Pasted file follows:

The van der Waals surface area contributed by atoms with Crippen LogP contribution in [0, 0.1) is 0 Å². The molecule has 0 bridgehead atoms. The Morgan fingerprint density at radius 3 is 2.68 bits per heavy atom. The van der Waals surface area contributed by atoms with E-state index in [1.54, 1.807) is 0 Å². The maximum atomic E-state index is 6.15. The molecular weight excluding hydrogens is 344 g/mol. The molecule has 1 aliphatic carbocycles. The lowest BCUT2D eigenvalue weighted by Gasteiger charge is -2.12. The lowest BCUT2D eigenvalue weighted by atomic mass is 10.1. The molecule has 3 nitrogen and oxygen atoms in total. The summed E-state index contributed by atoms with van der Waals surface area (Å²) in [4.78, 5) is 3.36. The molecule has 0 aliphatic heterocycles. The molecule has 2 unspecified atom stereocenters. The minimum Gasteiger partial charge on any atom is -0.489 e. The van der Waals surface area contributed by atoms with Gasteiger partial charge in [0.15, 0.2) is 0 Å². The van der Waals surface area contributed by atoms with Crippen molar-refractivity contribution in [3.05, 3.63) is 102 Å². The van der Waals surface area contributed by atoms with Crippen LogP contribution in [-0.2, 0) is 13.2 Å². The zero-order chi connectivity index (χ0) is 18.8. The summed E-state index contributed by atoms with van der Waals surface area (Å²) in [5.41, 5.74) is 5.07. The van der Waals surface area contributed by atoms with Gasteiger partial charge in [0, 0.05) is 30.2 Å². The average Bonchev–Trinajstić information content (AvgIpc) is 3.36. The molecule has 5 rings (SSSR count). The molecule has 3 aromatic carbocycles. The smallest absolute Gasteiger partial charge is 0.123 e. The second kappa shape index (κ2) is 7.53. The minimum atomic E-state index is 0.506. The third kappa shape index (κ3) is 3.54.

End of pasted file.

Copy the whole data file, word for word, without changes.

The van der Waals surface area contributed by atoms with Crippen LogP contribution in [0, 0.1) is 0 Å². The molecule has 0 bridgehead atoms. The Morgan fingerprint density at radius 3 is 2.68 bits per heavy atom. The van der Waals surface area contributed by atoms with E-state index in [1.54, 1.807) is 0 Å². The maximum atomic E-state index is 6.15. The molecular weight excluding hydrogens is 344 g/mol. The molecule has 1 aliphatic carbocycles. The lowest BCUT2D eigenvalue weighted by Gasteiger charge is -2.12. The lowest BCUT2D eigenvalue weighted by atomic mass is 10.1. The molecule has 3 nitrogen and oxygen atoms in total. The summed E-state index contributed by atoms with van der Waals surface area (Å²) in [4.78, 5) is 3.36. The molecule has 0 aliphatic heterocycles. The molecule has 2 unspecified atom stereocenters. The minimum Gasteiger partial charge on any atom is -0.489 e. The van der Waals surface area contributed by atoms with Gasteiger partial charge in [0.15, 0.2) is 0 Å². The van der Waals surface area contributed by atoms with Crippen molar-refractivity contribution in [3.05, 3.63) is 102 Å². The van der Waals surface area contributed by atoms with Crippen LogP contribution in [-0.2, 0) is 13.2 Å². The zero-order chi connectivity index (χ0) is 18.8. The summed E-state index contributed by atoms with van der Waals surface area (Å²) in [5.41, 5.74) is 5.07. The van der Waals surface area contributed by atoms with Gasteiger partial charge in [0, 0.05) is 30.2 Å². The average Bonchev–Trinajstić information content (AvgIpc) is 3.36. The molecule has 5 rings (SSSR count). The molecule has 3 aromatic carbocycles. The smallest absolute Gasteiger partial charge is 0.123 e. The second kappa shape index (κ2) is 7.53. The minimum atomic E-state index is 0.506. The third kappa shape index (κ3) is 3.54.